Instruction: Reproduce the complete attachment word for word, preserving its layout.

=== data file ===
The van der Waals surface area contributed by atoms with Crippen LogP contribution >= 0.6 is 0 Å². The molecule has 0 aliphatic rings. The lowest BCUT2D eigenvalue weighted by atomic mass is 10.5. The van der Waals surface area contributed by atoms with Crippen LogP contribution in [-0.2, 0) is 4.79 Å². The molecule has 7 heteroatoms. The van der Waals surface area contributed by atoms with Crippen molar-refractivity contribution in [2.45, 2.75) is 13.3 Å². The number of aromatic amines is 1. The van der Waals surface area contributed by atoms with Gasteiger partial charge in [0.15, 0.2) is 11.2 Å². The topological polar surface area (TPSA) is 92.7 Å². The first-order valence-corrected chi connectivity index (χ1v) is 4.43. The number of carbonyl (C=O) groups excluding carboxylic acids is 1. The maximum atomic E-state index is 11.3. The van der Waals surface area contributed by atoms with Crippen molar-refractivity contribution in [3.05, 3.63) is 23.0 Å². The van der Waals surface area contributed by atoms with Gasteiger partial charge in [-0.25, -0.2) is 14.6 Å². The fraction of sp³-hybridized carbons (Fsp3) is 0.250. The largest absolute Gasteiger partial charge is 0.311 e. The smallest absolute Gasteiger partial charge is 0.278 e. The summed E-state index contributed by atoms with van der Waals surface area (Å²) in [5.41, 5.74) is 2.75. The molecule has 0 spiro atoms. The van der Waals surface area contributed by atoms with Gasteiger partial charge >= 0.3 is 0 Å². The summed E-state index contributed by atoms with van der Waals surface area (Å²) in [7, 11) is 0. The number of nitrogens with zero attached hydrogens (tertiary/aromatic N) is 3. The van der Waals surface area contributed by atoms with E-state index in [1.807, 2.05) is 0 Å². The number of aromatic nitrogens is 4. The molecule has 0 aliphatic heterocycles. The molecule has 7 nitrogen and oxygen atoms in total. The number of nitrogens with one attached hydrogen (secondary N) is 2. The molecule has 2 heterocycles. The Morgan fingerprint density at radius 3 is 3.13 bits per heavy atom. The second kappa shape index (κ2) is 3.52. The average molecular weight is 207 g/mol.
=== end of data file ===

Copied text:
The van der Waals surface area contributed by atoms with Crippen LogP contribution >= 0.6 is 0 Å². The molecule has 0 aliphatic rings. The lowest BCUT2D eigenvalue weighted by atomic mass is 10.5. The van der Waals surface area contributed by atoms with Crippen LogP contribution in [-0.2, 0) is 4.79 Å². The molecule has 7 heteroatoms. The van der Waals surface area contributed by atoms with Crippen molar-refractivity contribution in [2.45, 2.75) is 13.3 Å². The number of aromatic amines is 1. The van der Waals surface area contributed by atoms with Gasteiger partial charge in [0.15, 0.2) is 11.2 Å². The topological polar surface area (TPSA) is 92.7 Å². The first-order valence-corrected chi connectivity index (χ1v) is 4.43. The number of carbonyl (C=O) groups excluding carboxylic acids is 1. The maximum atomic E-state index is 11.3. The van der Waals surface area contributed by atoms with Crippen molar-refractivity contribution in [3.05, 3.63) is 23.0 Å². The van der Waals surface area contributed by atoms with Gasteiger partial charge in [-0.25, -0.2) is 14.6 Å². The fraction of sp³-hybridized carbons (Fsp3) is 0.250. The largest absolute Gasteiger partial charge is 0.311 e. The smallest absolute Gasteiger partial charge is 0.278 e. The summed E-state index contributed by atoms with van der Waals surface area (Å²) in [5.41, 5.74) is 2.75. The molecule has 0 spiro atoms. The van der Waals surface area contributed by atoms with Gasteiger partial charge >= 0.3 is 0 Å². The summed E-state index contributed by atoms with van der Waals surface area (Å²) in [7, 11) is 0. The number of nitrogens with zero attached hydrogens (tertiary/aromatic N) is 3. The van der Waals surface area contributed by atoms with E-state index in [1.807, 2.05) is 0 Å². The number of aromatic nitrogens is 4. The molecule has 0 aliphatic heterocycles. The molecule has 7 nitrogen and oxygen atoms in total. The number of nitrogens with one attached hydrogen (secondary N) is 2. The molecule has 2 heterocycles. The Morgan fingerprint density at radius 3 is 3.13 bits per heavy atom. The second kappa shape index (κ2) is 3.52. The average molecular weight is 207 g/mol.